On the occasion of the World Psychiatric Association International Congress

July 12-16, 2006 Istanbul, Turkey

An Invitation to a
Movie Workshop

Co-chaired and Discussed by:

Maurice Preter, M.D., Columbia Medical School and Harold J. Bursztajn, M.D., Harvard Medical School

Childhood Trauma in Film: Undzere Kinder (Our Children)


Saturday, July 15, 2006
18:00 – 20:30

Istanbul Convention and Exhibition Center (ICEC)
Anadolu Room

In Yiddish language with English subtitles

In what has become a tradition during medical-psychiatric and psychoanalytic conferences around the world, Drs. Preter (www.psychiatryneurology.com) and Bursztajn (www.forensic-psych.com) continue their exploration of post-Shoah psychological trauma and its representation in film.

As in previous years (e.g., International Psychoanalytic Association Meeting 2005 in Rio de Janeiro; ISTSS 2004 in Buenos Aires and American Psychiatric Association 2002 in Philadelphia), this workshop will screen and discuss the last Yiddish-language movie made in Poland, Undzere Kinder (Our Children), 1948.

Protecting public health by day, building secret underground refuges by night, Dr. Bursztajn's mother (3rd from right; first row) with other Lodz ghetto resistance members in 1944.

From the program:

In 1945, after the end of World War II and the slaughter of the European Jews, some 250,000 Jewish survivors temporarily returned to Poland, where actors Shimon Dzigan and Yisroel Schumacher, director Natan Gross and producer Shaul Goskind teamed up to make Our Children. In this last Yiddish-language feature made in Poland, part docu-drama, part melancholic comedy, famous Yiddish comedians Dzigan and Schumacher visit the Helanowek orphanage near the city of Lodz to perform for an audience of Jewish orphans who survived the Holocaust. Their theatrical performance, although well-intentioned, stirs up painful memories of recent events, but also offends the children by the sentimentalized and naïve depiction of wartime conditions. Having all lived through the reality of separation and loss, the children take over the stage, outdo the performers, and tell their stories. . .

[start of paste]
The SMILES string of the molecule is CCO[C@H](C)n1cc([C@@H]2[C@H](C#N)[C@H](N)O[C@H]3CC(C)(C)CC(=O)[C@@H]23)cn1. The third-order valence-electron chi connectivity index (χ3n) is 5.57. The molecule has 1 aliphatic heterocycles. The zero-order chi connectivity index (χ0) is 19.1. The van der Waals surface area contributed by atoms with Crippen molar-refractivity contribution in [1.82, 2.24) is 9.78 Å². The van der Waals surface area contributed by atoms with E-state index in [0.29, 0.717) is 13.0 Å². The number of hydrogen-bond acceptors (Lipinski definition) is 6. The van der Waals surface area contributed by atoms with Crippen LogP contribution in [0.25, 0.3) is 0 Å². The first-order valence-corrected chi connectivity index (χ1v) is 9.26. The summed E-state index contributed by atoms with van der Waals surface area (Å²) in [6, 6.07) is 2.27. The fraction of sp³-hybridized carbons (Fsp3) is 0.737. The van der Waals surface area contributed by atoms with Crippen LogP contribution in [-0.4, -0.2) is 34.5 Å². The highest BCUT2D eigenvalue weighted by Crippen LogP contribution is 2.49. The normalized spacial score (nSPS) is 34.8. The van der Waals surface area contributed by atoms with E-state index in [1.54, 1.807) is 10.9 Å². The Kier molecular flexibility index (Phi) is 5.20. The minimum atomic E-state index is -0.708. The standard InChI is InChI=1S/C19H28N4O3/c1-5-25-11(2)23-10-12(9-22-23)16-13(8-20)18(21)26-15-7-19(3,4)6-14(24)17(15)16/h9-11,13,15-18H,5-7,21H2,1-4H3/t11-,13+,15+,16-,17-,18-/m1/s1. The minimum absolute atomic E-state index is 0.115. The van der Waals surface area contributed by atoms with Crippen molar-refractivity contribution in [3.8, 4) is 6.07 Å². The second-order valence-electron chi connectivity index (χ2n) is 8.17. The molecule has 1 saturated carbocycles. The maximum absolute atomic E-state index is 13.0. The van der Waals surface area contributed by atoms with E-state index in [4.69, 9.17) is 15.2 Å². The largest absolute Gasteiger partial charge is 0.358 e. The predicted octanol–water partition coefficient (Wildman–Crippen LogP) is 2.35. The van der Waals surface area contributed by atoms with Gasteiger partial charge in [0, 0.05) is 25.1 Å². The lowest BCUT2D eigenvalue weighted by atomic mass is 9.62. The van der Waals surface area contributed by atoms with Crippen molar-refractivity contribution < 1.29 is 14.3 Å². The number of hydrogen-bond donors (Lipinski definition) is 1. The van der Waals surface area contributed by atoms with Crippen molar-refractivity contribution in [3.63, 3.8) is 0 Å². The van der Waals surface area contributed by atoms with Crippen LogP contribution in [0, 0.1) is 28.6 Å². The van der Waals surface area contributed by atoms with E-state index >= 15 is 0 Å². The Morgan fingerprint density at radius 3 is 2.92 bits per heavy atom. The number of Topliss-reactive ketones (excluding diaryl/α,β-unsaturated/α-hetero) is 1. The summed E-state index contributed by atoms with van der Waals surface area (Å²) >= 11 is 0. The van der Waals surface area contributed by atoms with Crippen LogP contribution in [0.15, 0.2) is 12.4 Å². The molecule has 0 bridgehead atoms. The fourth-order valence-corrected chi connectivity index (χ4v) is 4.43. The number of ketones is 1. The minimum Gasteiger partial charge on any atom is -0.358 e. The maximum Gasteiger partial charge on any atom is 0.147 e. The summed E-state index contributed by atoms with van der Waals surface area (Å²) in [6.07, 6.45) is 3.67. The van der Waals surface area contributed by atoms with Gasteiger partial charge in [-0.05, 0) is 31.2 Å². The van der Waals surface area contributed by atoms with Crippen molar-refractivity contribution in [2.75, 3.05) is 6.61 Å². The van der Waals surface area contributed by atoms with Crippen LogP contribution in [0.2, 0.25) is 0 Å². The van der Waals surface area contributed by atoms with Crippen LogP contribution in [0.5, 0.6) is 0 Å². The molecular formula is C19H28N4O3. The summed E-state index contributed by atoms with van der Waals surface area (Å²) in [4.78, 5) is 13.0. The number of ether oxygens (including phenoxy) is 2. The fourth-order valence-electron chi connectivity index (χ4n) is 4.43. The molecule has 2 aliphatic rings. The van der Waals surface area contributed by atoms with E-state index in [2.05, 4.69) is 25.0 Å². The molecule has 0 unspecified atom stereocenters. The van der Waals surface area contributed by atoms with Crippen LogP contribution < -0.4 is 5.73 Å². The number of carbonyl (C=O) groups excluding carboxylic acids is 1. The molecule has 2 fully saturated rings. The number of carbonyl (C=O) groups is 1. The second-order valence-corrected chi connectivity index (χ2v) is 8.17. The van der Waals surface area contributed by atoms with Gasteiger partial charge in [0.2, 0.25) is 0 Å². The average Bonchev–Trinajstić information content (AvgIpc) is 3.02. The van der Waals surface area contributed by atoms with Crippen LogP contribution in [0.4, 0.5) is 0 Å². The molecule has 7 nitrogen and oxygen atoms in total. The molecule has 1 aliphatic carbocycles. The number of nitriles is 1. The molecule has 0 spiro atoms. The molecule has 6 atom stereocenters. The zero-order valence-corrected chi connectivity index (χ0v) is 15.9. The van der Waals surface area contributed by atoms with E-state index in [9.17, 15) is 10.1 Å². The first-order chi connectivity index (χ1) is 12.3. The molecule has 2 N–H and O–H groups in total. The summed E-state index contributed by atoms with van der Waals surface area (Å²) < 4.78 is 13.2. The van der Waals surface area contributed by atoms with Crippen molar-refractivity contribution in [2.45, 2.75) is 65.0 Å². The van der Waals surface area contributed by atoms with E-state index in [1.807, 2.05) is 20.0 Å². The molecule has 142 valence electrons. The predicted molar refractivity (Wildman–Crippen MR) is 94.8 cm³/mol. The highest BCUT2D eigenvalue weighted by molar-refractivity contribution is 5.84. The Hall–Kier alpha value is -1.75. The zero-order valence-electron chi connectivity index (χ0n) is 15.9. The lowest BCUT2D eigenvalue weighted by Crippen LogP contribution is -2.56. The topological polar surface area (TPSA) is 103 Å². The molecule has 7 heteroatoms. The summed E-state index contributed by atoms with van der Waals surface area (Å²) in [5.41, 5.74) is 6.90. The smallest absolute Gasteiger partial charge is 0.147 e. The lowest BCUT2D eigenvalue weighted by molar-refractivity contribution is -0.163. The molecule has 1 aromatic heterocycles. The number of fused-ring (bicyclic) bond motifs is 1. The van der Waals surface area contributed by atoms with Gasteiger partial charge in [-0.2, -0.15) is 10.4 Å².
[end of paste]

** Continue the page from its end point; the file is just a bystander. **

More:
The little actors in Our Children were all residents of the orphanage, many of them the sole survivors of their families.

For more background on the history of this workshop, and contact information, go to:
www.psychiatryneurology.com (Dr. Preter) and www.forensic-psych.com (Dr. Bursztajn)

Co-sponsored by the Program in Psychiatry and the Law at Beth Israel Deaconess Medical Center of Harvard Medical School